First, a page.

• Colleges
    • BOMA/BOMI
    • IFMA
  • Professional Enrichment
    • AOBA programs
    • BOMA/BOMI
    • Local trade shows
    • National professional organizations

There might be a benefit associated with aligning the various education offerings so candidates receive credit from multiple sources for the same course.  For example, imagine how it would help an engineer’s career if we could find a way to align the NAPE curriculum with Montgomery College’s engineering program.  The student would receive a NAPE completion certificate and college credit – and he/she would be able to use all of the resources from the college (math lab, ESOL courses, etc.) to ensure success.

As you can see from the competency matrix, the expectation is that all entry-level employees would possess basic hand tool skills and other foundational knowledge prior to beginning a career in the engineering field.  The task force felt that some of the candidates who will be targeted as part of the recruitment effort will not have these requisite skills.  To assist these candidates, AOBA should identify and support existing pre-employment training programs to teach basic skills (like basic tool use) to candidates who have no formal, hands-on training in the trades.  NAPE has an entry-level course called Introduction to Engineering that might be a formal program we can support.  Ideally, the AOBA Foundation would offset a part of the course cost so the basic knowledge is available to all potential candidates.

Enrichment Opportunities

In the long term, it might be valuable for AOBA to create courses – particularly those focused on management and leadership – designed to teach the skills needed for success as upper-level (senior and executive) building engineers.  Borrowing from an initiative developed by the National Apartment Association (NAA) (detailed below), there is value in creating an industry-customized leadership training program for senior engineers – perhaps built in partnership with leadership development experts like Gallup, Dale Carnegie, or Franklin Covey.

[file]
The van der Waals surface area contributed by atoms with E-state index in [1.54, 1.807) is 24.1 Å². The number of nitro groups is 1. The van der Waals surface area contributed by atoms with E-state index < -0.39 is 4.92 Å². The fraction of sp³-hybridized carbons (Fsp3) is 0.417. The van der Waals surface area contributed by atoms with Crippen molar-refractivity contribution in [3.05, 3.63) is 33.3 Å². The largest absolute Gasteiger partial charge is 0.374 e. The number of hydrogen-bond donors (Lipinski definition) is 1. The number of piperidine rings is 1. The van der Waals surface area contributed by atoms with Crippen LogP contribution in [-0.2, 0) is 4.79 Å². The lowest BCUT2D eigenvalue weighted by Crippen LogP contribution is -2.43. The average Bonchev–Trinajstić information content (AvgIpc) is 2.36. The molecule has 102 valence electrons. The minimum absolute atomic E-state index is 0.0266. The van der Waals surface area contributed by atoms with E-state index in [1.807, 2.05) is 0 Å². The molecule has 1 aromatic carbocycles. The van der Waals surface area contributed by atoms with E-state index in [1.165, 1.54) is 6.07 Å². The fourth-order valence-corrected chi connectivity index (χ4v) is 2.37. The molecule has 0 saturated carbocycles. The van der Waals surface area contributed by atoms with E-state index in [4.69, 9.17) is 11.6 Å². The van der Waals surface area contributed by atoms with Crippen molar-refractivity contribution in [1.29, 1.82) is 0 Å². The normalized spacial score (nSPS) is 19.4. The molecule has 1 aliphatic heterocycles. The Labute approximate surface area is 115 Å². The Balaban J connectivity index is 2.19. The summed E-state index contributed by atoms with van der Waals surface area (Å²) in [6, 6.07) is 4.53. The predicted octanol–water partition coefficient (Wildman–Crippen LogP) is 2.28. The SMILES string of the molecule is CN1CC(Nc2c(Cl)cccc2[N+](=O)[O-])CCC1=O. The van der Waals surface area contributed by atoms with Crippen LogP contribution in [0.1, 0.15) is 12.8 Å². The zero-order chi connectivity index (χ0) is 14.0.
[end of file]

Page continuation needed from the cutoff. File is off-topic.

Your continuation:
Given the expansion of online training over the past decade, the task force supports partnering with education providers to produce online education courses as well as courses that include educational best practices like scenario-based learning, simulations, mobile learning, apps, and virtual classrooms to accelerate preparation for and advancement in engineering careers.

AOBA Foundation

The task force supports the creation of a non-profit foundation that will serve as a vehicle to manage the engineering talent initiative and receive tax deductible contributions toward this goal.

Funding

Action Items:  Priorities and Timeline

The task force prioritized a number of Action Items, and they recommend the AOBA Board of Directors approve and fund these specific initiatives:

2017

Gather Information About Industry Needs

AOBA is in the best position to survey its members about their needs.  Depending upon the specific scope of work of the data gathering portion of the rebranding initiative, AOBA may choose to either develop/send or (preferably) send a survey developed by an agency to its members.

The task force believes an agency will have the resources available to generate a survey tool – including both qualitative and quantitative information – that will generate actionable data.  Key information to be gathered includes:

  • The size of the existing market and predicted market growth
  • The number of existing and predicted positions foll levels of building engineers – from entry-level to executive-level
  • The skill sets engineers need (today and in the future) to be successful at all levels
  • The size and composition of each of the target markets

Regardless whether the survey will be prepared and sent by AOBA staff or (preferably) the agency, task force members should be included in the process of developing the questions that will be posed to AOBA members.  This will most likely be a collaborative process between the agency and the task force.  The agency will help us create a reliable and valid survey instrument, and the task force members (as subject matter experts) will ensure the questions that are included in the survey are accurate.

NAPE is in the process of conducting a “needs assessment” of its members as part of an initiative to ensure their course offerings align with the educational needs of the students and their employers.  NAPE has agreed to share the results of this survey with AOBA when the study has been finalized.